How to Get Health Insurance
More than half of all Americans under age 65 get their insurance through their employer, according to the Commonwealth Fund.
The rest get it through Medicaid or the individual insurance market (or are uninsured). Those ages 65 and older automatically qualify for Medicare.
For those who have lost their employee-sponsored insurance, or never had it, there are five options, which depend on your income, which state you live in and whether you had coverage recently.
- Continue your employer’s coverage through the Consolidated Omnibus Budget Reconciliation Act of 1985, or COBRA.
- Sign up for coverage through your state’s insurance marketplace or Healthcare.gov.
- Join your spouse’s plan.
- Sign up for Medicaid if you meet income requirements.
- Sign up for Medicare if you’re 65 or older.
COBRA is the easiest but most expensive option for those who have lost employer coverage. Employers typically pay about 75% of the premiums for their employees, with the employee responsible for the rest. The average employee paid $1,242 for single coverage in 2019. But you’d have to pay the full cost on COBRA, which averaged $7,188 for the year. The contribution for family coverage averaged $6,015 in 2019, but the full cost of coverage averaged $20,576.
You can find individual health insurance policies and pricing at your state’s marketplace or HealthCare.gov. You may qualify for a special enrollment period if you lose your job and coverage – in which case you have up to 60 days after you lose your employer’s coverage to buy a policy.
No matter what state you live in, you can enroll in affordable, quality health coverage as mandated by the Affordable Care Act. You can find links to your state’s marketplace at Healthcare.gov. Residents of states without an individual marketplace purchase their insurance directly through Healthcare.gov.
hen Is Open Enrollment for Health Insurance?
To sign up for insurance through your state’s marketplace or Healhtcare.gov, you usually have to wait until the open enrollment period, which generally runs from Nov. 1 to Dec. 15 every year. That is also the time when you can change your employer-sponsored coverage if you wish.
You also can enroll in or change your marketplace plan if you have a life event that qualifies you for a Special Enrollment Period. According to Healthcare.gov, you may qualify for a Special Enrollment Period if you or anyone in your household in the past 60 days:
- Got married. Pick a plan by the last day of the month and your coverage can start the first day of the next month.
- Had a baby, adopted a child or placed a child for foster care. Your coverage can start the day of the event – even if you enroll in the plan up to 60 days afterward.
- Got divorced or legally separated and lost health insurance. Note: Divorce or legal separation without losing coverage doesn’t qualify you for a Special Enrollment Period.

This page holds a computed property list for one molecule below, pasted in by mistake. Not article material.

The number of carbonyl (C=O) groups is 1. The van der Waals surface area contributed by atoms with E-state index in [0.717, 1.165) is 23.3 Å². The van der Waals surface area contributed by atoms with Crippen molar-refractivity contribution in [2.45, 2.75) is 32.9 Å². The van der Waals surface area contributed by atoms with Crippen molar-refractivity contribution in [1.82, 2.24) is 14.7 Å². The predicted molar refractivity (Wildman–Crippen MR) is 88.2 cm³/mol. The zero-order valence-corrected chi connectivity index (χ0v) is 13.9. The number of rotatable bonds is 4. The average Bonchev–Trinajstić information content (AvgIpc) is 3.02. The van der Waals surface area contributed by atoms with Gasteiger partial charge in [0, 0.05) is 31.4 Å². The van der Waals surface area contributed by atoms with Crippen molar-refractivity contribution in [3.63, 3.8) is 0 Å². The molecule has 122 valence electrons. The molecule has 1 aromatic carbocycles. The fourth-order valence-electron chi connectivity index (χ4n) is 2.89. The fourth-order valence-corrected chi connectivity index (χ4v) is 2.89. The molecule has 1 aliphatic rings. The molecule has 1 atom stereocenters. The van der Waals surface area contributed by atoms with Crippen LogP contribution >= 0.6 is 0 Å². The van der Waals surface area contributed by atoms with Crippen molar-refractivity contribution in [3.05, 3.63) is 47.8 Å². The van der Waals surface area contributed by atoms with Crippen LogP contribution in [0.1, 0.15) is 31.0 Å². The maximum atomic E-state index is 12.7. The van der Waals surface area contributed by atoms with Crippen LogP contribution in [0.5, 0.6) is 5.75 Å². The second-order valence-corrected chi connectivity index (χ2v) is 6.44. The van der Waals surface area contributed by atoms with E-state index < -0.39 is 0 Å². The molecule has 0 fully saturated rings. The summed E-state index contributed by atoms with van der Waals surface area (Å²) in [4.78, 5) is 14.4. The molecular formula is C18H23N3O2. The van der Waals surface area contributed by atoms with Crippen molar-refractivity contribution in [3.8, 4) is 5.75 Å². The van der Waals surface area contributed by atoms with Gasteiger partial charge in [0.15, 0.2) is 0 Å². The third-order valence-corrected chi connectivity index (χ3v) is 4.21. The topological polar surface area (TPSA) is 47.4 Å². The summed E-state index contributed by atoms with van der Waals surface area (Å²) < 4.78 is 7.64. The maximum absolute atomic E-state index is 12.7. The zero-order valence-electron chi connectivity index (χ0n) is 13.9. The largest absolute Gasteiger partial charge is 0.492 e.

- Died. You’ll be eligible for a Special Enrollment Period if someone on your Marketplace plan dies and as a result you’re no longer eligible for your current health plan.
- You or anyone in your household lost qualifying health coverage in the past 60 days or expects to lose coverage in the next 60 days.
- You lost coverage more than 60 days ago, but since Jan. 1, 2020, and didn’t enroll sooner because you were impacted by the COVID-19 emergency.
Household moves that qualify you for a Special Enrollment Period:
- Moving to a new home in a new ZIP code or county.
- Moving to the U.S. from a foreign country or United States territory.
- If you’re a student, moving to or from the place you attend school.
- If you’re a seasonal worker, moving to or from the place you both live and work.
- Moving to or from a shelter or other transitional housing.
Health insurance is basically a contract that requires your health insurance company to pay some or all of your health care costs in exchange for a monthly payment called a premium. Each plan offers different types and amounts of coverage, but all typically cover doctor visits (for certain doctors within that plan), hospital stays, prescription drugs and some other services. More comprehensive plans may cover mental health care, dental care, vision care, physical and occupational therapy, behavioral health care and more.
In addition to the premium, most plans require you to pay other costs for your health care. These may include:
- A deductible. This is an amount you pay for covered health care services before your insurance plan starts to pay. With a $2,000 deductible, for example, you pay the first $2,000 of covered services yourself.
- Copayments. This is a set fee you pay for a covered health care service after you’ve paid your deductible – typically $5 to $25 per service.
- Coinsurance. This is a percentage of costs of a covered health care service you pay after you’ve paid your deductible.
With all these variables, it’s very important to look closely at the details of each plan you consider to be sure it covers you for the care and services you’re most likely to require and includes the doctors and hospitals you want treating you.
There are different types of health insurance plans designed to meet different needs. Some types restrict your choices of doctors or require you to use the plan’s network of doctors, hospitals, pharmacies and other medical service providers, or pay more out-of-pocket for providers outside the plan’s network.
Understand Health Maintenance Organizations (HMOs)